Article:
Authentic laboratories
by Paul Flavius Nechita
Authentic laboratories
IIHA has the National Accreditation Board of Laboratories, the Indian Body of International Laboratory Accreditation Cooperation (ILAC), the highest international accreditation body of laboratories to support analytical testing, research and development, consultancy and training.
FACILITIES AVAILABLE AT SHRIRAM INSTITUTE FOR Quality Analysis of hemp and hemp based products: A. Characterization of hemp fibre a) chemical composition: Cellulose, Hemicellulose, Lignin ,Pectin,Water sol. Mat.,Fat and wax and Ash b) Physical parameters: Length , Diameter,Wall thickness ,Ultimate tensile strength ,Ultimate Young's modulus and Elongation at break B. Hemp based product 1. Nutritional composition of Whole seed, Dehulled seed,Seed meal Oil ,Protein ,Carbohydrates ,Moisture ,Ash ,Total Dietary Fiber ,Digestible Fiber,Non-digestible Fiber, vitamins and minerals 2. Hemp oil Physical & chemical properties-Solidification point,Flash point,Smoke point,Specific gravity,Saponifation value,Iodine value,Chlorophyll content,Color, Peroxide value, unsaturated fatty acids, saturated fatty acids Heavy metals - Lead, Arsenic, mercury, cadmium, copper , Methyl mercury and zinc Residual pesticide- organochlor, organophos and carbamates Microbial analysis - Total bacterial count, Yeast & moulds ,Ecoli Shelf life study - Sensory evaluation, Microbiological,Chemical Properties C. Presence of Cannabinoids- THCA, CBD, CBDA,CBGA , CBN,delta-9- THC and delta-8 THC
Research areas of interest
1. Ethanol production from hemp hurd
Hemp is at least four times richer in biomass/cellulose potential than its nearest rivals: cornstalks, sugarcane, kenaf, trees, etc. Hemp produces the most biomass of any crop, which is why it is the natural choice for an energy crop. Hemp converts the sun's energy into cellulose faster than any other plant, through photosynthesis. Hemp can produce 10 tons of biomass per acre every four months. The cellulose can be converted to fermentable glucose, which holds the greatest promise for production and feedstock, because it could produce 100 gallons/ton. Their high value fibre can be extracted as first step. Then the remaining core material (mostly hurd) can be converted to alcohol.
2. Hemp fibre composite for green brake linings
Brake linings are currently made from asbestos in phenolic resin. “Since asbestos was banned, no fibre has completely replaced it,” Aramids are now commonly employed, but also metallic and mineral fibres. But as the cost of aramid fibre is high, any alternative low-cost fibre that can perform some of the work of such an expensive material in composite structures would be significant. “Hemp goes some way to meeting requirements in respect of a stable coefficient of friction and resistance to friction heat. It has adequate compression and shear strength.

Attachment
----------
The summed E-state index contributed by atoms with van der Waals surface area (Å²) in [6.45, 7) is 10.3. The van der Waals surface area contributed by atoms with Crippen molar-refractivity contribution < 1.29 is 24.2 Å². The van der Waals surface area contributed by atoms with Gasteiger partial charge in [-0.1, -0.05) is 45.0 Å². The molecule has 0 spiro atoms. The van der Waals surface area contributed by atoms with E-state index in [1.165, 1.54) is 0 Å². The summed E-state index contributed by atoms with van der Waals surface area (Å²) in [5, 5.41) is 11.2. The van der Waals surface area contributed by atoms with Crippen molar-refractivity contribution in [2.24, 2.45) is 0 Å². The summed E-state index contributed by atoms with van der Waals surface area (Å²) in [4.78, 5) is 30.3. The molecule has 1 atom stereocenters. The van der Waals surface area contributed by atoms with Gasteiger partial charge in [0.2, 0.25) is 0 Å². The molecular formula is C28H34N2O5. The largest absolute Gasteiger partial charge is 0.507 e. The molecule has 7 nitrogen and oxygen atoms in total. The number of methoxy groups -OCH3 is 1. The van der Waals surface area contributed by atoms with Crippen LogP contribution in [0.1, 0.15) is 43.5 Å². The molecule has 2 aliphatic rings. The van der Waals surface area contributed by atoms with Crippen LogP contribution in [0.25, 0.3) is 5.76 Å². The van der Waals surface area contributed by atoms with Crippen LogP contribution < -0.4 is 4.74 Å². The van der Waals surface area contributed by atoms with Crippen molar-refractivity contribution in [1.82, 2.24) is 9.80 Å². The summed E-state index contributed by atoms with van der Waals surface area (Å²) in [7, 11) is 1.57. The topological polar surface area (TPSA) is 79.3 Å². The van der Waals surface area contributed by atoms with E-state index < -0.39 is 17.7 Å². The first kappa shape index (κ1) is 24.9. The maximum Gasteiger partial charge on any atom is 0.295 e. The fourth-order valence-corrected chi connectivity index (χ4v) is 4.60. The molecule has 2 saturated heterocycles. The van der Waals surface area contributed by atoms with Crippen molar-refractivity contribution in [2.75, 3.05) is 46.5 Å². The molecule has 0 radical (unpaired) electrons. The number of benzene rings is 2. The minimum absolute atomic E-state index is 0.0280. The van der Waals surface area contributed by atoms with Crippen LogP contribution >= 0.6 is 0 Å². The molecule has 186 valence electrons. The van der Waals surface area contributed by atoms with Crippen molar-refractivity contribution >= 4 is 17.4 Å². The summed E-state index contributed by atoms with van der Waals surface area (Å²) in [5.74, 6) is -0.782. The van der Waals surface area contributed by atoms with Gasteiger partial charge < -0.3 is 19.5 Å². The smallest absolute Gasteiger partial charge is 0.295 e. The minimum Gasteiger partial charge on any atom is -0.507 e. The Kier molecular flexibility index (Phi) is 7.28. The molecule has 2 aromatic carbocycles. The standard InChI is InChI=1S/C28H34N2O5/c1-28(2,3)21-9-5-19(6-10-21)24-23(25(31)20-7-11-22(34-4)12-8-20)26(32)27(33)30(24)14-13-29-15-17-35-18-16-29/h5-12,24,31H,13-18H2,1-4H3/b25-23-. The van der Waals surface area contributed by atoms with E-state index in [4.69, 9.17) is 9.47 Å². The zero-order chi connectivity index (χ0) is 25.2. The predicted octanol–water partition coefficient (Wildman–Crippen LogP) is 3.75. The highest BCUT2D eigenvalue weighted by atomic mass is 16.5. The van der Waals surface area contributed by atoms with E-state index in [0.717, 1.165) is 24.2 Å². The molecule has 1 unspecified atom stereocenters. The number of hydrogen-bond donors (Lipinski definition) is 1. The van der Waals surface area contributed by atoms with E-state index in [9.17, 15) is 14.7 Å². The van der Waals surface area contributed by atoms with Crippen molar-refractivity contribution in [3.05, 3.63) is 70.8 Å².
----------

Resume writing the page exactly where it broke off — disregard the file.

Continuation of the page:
Cashew nut shell liquid (CNSL) a renewable phenolic source is the viscous, dark brown substance found in cashew nut shell. It is a sustainable and naturally occurring source of phenolic compounds that can be used to produce thermally stable phenolic resins suitable for use as green brake pads having hemp fibre as reinforcement.
3. Phyto-remediation by Hemp plant
Phyto-remediation is the direct use of green plants and their associated microorganisms to stabilize or reduce contamination in soils, sludges, sediments, surface water, or ground water. Hemp plant has been found to be effective in decontaminating soil from heavy metal contamination.
4. Cellophane and rayon
Cellophane and rayon are both classified as regenerated cellulose fibres, as they are structurally identical to cellulose. They are produced similarly: cellulose is dissolved in alkali solution and extruded through a slit into a bath of sulphuric acid to make cellophane film, or through a spinneret to make rayon fibre.
5. Nanocellulose
Cellulose can be used to make a vast range of plastics and related substances. Much of the difference in physical properties is attributable to the length of the polymer chains and the extent of crystallisation. Cellulose is extracted from hemp and other fibre crops in various ways. The raw pulp can be hydrolysed (separated into its component parts through addition of water) at 50-90°C; it can also be soaked in a weak acid solution to separate the crystalline sections from the amorphous sections, to produce nanocrystalline cellulose. It can be further subjected to heat and pressure to produce an intriguing form known as nanocellulose—a “pseudo-plastic” that appears gel-like and viscous in normal conditions, but becomes more liquid when shaken or subjected to stress. Nanocellulose has a range of potential applications, as a composite plastic reinforcing material, as a super-absorbent to clean up oil spills or make hygiene products, and even as a low-calorie stabiliser in food technology.
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